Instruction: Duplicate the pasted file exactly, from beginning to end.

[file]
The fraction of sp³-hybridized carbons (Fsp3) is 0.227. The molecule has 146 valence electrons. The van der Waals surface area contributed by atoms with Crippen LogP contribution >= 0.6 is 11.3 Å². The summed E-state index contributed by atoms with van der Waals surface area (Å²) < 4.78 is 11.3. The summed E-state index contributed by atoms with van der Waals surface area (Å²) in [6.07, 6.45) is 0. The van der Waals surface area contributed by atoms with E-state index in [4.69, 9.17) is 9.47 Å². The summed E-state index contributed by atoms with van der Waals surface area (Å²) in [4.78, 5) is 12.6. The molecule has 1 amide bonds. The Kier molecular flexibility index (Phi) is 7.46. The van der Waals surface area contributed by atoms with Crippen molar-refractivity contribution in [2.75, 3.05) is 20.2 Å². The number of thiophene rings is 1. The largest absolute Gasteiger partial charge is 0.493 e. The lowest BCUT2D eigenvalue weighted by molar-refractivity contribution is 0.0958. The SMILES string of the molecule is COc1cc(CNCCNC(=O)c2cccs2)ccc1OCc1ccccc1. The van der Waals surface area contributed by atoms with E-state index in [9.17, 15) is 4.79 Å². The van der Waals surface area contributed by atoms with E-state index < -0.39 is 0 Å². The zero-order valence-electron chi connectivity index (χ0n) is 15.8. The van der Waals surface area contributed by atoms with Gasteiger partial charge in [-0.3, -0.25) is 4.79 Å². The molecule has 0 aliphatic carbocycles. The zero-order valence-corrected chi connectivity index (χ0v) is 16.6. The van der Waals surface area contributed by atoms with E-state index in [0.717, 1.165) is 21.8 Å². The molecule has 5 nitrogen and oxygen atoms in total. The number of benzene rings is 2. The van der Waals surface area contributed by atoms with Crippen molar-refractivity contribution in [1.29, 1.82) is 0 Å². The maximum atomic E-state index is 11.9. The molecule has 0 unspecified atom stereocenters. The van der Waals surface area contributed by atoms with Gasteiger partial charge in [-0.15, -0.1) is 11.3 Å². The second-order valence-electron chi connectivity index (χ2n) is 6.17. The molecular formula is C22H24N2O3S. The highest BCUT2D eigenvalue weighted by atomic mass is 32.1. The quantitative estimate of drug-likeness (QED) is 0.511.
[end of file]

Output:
The fraction of sp³-hybridized carbons (Fsp3) is 0.227. The molecule has 146 valence electrons. The van der Waals surface area contributed by atoms with Crippen LogP contribution >= 0.6 is 11.3 Å². The summed E-state index contributed by atoms with van der Waals surface area (Å²) < 4.78 is 11.3. The summed E-state index contributed by atoms with van der Waals surface area (Å²) in [6.07, 6.45) is 0. The van der Waals surface area contributed by atoms with E-state index in [4.69, 9.17) is 9.47 Å². The summed E-state index contributed by atoms with van der Waals surface area (Å²) in [4.78, 5) is 12.6. The molecule has 1 amide bonds. The Kier molecular flexibility index (Phi) is 7.46. The van der Waals surface area contributed by atoms with Crippen molar-refractivity contribution in [2.75, 3.05) is 20.2 Å². The number of thiophene rings is 1. The largest absolute Gasteiger partial charge is 0.493 e. The lowest BCUT2D eigenvalue weighted by molar-refractivity contribution is 0.0958. The SMILES string of the molecule is COc1cc(CNCCNC(=O)c2cccs2)ccc1OCc1ccccc1. The van der Waals surface area contributed by atoms with E-state index in [9.17, 15) is 4.79 Å². The van der Waals surface area contributed by atoms with E-state index < -0.39 is 0 Å². The zero-order valence-electron chi connectivity index (χ0n) is 15.8. The van der Waals surface area contributed by atoms with Gasteiger partial charge in [-0.3, -0.25) is 4.79 Å². The molecule has 0 aliphatic carbocycles. The zero-order valence-corrected chi connectivity index (χ0v) is 16.6. The van der Waals surface area contributed by atoms with E-state index in [0.717, 1.165) is 21.8 Å². The molecule has 5 nitrogen and oxygen atoms in total. The number of benzene rings is 2. The van der Waals surface area contributed by atoms with Crippen molar-refractivity contribution in [1.29, 1.82) is 0 Å². The maximum atomic E-state index is 11.9. The molecule has 0 unspecified atom stereocenters. The van der Waals surface area contributed by atoms with Gasteiger partial charge in [-0.15, -0.1) is 11.3 Å². The second-order valence-electron chi connectivity index (χ2n) is 6.17. The molecular formula is C22H24N2O3S. The highest BCUT2D eigenvalue weighted by atomic mass is 32.1. The quantitative estimate of drug-likeness (QED) is 0.511.